Boy Scout finds bag containing $4,500 in cash, does what Boy Scouts do

cvs-cashWhat would you if you found a bag with $4,500 inside?

Caribbean vacation, maybe? Shopping spree at Best Buy?

For 15-year-old Boy Scout James Villeneuve from Latham, N.Y., there was never any question about the answer.

As reported by WNYT-TV, James spotted a money bag while strolling with his family through a park in Albany, N.Y.

Inside was four-and-a-half grand in American money. That’s enough to buy a decade’s worth of videogames, movie tickets, comic books or anything else a typical teenage boy might spend his money on.

But James is no typical teen.

It turns out the bag belonged to a CVS nearby; the cash was on its way to the local bank.

James, who learned to be trustworthy as a Boy Scout, returned the money right away. The CVS manager met him outside — “sweating profusely,” James said — and thanked him for returning the cash.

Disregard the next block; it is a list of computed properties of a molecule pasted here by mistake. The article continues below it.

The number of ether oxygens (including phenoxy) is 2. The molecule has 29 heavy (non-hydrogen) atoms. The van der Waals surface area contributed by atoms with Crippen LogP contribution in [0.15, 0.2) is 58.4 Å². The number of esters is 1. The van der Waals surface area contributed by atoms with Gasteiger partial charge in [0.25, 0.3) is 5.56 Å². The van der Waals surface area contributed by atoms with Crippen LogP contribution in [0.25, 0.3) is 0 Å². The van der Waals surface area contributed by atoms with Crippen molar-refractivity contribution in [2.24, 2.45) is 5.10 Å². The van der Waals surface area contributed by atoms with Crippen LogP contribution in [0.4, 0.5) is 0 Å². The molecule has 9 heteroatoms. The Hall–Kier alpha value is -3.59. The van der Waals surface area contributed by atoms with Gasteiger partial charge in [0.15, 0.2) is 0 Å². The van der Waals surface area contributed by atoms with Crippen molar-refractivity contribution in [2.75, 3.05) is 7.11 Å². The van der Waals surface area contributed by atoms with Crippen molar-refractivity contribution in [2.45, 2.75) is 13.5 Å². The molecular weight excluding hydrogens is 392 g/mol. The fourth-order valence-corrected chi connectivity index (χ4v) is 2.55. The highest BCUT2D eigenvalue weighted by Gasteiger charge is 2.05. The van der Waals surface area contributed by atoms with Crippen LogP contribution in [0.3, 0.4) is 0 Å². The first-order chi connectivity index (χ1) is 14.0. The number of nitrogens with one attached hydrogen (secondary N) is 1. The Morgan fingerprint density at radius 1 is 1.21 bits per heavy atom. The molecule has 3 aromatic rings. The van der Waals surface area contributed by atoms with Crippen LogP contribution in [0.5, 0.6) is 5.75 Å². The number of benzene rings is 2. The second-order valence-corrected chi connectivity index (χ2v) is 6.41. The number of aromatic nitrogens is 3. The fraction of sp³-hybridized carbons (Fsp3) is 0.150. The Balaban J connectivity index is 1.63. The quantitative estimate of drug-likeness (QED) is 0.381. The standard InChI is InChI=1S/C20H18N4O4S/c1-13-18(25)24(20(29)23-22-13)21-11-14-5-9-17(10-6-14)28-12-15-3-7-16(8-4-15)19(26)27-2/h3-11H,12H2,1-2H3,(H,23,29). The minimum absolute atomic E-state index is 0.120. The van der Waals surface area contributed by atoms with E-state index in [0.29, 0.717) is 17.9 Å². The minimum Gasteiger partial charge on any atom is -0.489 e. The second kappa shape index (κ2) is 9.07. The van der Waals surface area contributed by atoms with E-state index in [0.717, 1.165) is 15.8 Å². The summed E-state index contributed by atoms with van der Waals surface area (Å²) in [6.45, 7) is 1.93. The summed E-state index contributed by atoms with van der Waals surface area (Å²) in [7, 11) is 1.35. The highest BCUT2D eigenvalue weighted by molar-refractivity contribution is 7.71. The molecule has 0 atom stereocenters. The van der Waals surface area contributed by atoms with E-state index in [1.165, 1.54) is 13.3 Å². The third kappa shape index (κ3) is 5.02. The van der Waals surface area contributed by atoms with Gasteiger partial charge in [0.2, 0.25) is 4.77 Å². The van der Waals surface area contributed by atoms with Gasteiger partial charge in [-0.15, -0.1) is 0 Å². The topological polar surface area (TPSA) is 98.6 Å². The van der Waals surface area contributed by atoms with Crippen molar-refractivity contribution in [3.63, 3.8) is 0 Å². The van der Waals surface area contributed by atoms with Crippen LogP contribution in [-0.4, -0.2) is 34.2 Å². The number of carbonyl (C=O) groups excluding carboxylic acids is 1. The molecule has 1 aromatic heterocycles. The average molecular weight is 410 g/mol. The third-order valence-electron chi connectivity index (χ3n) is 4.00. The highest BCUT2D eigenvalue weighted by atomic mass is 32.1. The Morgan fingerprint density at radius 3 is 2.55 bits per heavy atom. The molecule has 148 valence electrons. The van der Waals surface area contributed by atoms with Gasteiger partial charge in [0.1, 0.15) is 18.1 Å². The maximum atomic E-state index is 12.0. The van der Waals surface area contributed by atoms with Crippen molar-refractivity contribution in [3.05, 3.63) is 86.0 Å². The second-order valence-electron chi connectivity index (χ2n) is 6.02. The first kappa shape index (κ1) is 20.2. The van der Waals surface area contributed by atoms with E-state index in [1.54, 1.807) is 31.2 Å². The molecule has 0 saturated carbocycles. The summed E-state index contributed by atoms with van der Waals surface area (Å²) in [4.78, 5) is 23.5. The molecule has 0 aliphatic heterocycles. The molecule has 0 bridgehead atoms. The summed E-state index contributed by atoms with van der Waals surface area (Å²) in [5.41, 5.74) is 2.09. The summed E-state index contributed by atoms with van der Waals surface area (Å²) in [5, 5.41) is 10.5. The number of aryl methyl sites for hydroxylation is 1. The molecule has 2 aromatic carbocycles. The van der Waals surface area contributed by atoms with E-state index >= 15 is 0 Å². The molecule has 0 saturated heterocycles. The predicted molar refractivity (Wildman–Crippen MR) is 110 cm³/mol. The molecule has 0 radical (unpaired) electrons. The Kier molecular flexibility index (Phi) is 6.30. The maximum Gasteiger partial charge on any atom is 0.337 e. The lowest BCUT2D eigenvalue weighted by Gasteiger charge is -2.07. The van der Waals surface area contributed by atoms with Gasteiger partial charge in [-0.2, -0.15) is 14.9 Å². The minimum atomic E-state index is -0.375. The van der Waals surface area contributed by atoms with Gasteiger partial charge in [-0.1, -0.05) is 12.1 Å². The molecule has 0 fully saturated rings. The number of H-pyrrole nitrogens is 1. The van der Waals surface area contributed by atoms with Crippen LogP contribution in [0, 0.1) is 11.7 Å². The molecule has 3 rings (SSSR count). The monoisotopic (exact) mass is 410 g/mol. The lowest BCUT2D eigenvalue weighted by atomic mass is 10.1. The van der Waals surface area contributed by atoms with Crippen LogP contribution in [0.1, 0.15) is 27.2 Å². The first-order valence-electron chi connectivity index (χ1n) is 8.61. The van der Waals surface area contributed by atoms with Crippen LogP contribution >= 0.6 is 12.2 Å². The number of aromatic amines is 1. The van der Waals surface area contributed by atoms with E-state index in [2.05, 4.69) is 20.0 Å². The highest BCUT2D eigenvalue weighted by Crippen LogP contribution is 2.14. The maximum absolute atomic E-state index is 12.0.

The manager gave James a $20 gift card as a thanks, and CVS’ national public relations director told WNYT that the company plans to do even more for James.

“Our local team is in the process of trying to contact the boy,” CVS Public Relations Director Mike DeAngelis said. “We want to appropriately recognize him and his honesty, and express our gratitude by rewarding him with more.”

But the story gets better.  Continue reading

What would your city be like without Scouts?

In Scouting’s April 1921 edition, a U.S. District Court judge states, “No city can afford to be without its Boy Scouts.”

Judge Foster argues, “I have never come in touch with a man who had Scout training without finding him efficient and proud that he had been a Scout.

“If every boy in the United States could be taught Scouting, we could be assured of a patriotic, virile citizenry that would be a lasting bulwark against all enemies from within and without.”

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BSA introduces Virtual Reality Scouting